Moral Uncertainty and Value Comparison.Amelia Hicks - forthcoming - In Russ Shafer Landau (ed.), Oxford Studies in Metaethics, Volume 13. Oxford, UK: pp. 161-183.
    Several philosophers have recently argued that decision-theoretic frameworks for rational choice under risk fail to provide prescriptions for choice in cases of moral uncertainty. They conclude that there are no rational norms that are “sensitive” to a decision-maker's moral uncertainty. But in this paper, I argue that one sometimes has a rational obligation to take one's moral uncertainty into account in the course of moral deliberation. I first provide positive motivation for the view that one's moral beliefs can affect what (...)
  7. added 2018-05-03
    Invisible Women in Reproductive Technologies: Critical Reflections.Piyali Mitra - 2018 - Indian Journal of Medical Ethics 3 (2):113-9.
    The recent spectacular progress in assisted reproductive technologies (ARTs) has resulted in new ethical dilemmas. Though women occupy a central role in the reproductive process, within the ART paradigm, the importance accorded to the embryo commonly surpasses that given to the mother. This commentary questions the increasing tendency to position the embryonic subject in an antagonistic relation with the mother. I examine how the mother’s reproductive autonomy is compromised in relation to that of her embryo and argue in favour of (...)
  8. added 2018-02-17
    Hard Choices: Decision Making Under Unresolved Conflict.Isaac Levi - 1990 - Cambridge University Press.
    It is a commonplace that in making decisions agents often have to juggle competing values, and that no choice will maximise satisfaction of them all. However, the prevailing account of these cases assumes that there is always a single ranking of the agent's values, and therefore no unresolvable conflict between them. Isaac Levi denies this assumption, arguing that agents often must choose without having balanced their different values and that to be rational, an act does not have to be optimal, (...)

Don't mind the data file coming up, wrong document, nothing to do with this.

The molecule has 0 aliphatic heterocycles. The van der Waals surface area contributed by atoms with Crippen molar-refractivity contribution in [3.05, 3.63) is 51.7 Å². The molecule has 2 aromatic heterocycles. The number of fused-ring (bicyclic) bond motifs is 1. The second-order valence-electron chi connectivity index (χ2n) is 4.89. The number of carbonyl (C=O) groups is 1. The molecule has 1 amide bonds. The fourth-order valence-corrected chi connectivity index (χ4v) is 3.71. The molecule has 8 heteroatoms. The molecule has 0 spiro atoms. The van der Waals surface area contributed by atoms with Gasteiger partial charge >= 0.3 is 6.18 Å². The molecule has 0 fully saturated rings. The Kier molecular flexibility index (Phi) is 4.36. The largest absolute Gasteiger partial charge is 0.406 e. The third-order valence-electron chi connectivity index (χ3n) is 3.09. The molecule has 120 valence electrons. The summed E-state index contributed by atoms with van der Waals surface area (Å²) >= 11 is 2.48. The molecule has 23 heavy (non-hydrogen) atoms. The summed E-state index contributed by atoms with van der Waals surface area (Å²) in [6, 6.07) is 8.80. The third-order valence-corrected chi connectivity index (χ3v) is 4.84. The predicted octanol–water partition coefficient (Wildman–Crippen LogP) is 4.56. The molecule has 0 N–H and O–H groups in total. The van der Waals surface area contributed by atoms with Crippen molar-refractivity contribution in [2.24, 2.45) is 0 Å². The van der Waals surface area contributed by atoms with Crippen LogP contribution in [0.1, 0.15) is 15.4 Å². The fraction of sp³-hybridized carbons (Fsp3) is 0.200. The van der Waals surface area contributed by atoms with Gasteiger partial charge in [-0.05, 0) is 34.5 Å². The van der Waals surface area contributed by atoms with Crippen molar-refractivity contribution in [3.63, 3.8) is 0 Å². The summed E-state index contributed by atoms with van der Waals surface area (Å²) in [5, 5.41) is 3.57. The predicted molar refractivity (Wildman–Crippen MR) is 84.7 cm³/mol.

9. added 2018-02-11
    “Comparativism: The Ground of Rational Choice,” in Errol Lord and Barry McGuire, Eds., Weighing Reasons , 2016.Ruth Chang - 2016 - In B. Maguire & E. Lord (eds.), Weighing Reasons. Oxford University Press. pp. 213-240.
    What, normatively speaking, are the grounds of rational choice? This paper defends ‘comparativism’, the view that a comparative fact grounds rational choice. It examines three of the most serious challenges to comparativism: 1) that sometimes what grounds rational choice is an exclusionary-type relation among alternatives; 2) that an absolute fact such as that it’s your duty or conforms to the Categorial Imperative grounds rational choice; and 3) that rational choice between incomparables is possible, and in particular, all that is needed (...)
  10. added 2018-02-11
    The Thief of Time: Philosophical Essays on Procrastination.Chrisoula Andreou & Mark D. White (eds.) - 2010 - Oxford University Press.
    When we fail to achieve our goals, procrastination is often the culprit. But how exactly is procrastination to be understood? This edited volume integrates the problem of procrastination into philosophical inquiry, exploring the relationship of procrastination to agency, rationality, and ethics--topics that philosophy is well-suited to address.
  11. added 2018-01-24
    Review of Rational Decision and Causality. [REVIEW]James Cargile - 1984 - Journal of Philosophy 81 (3):163-168.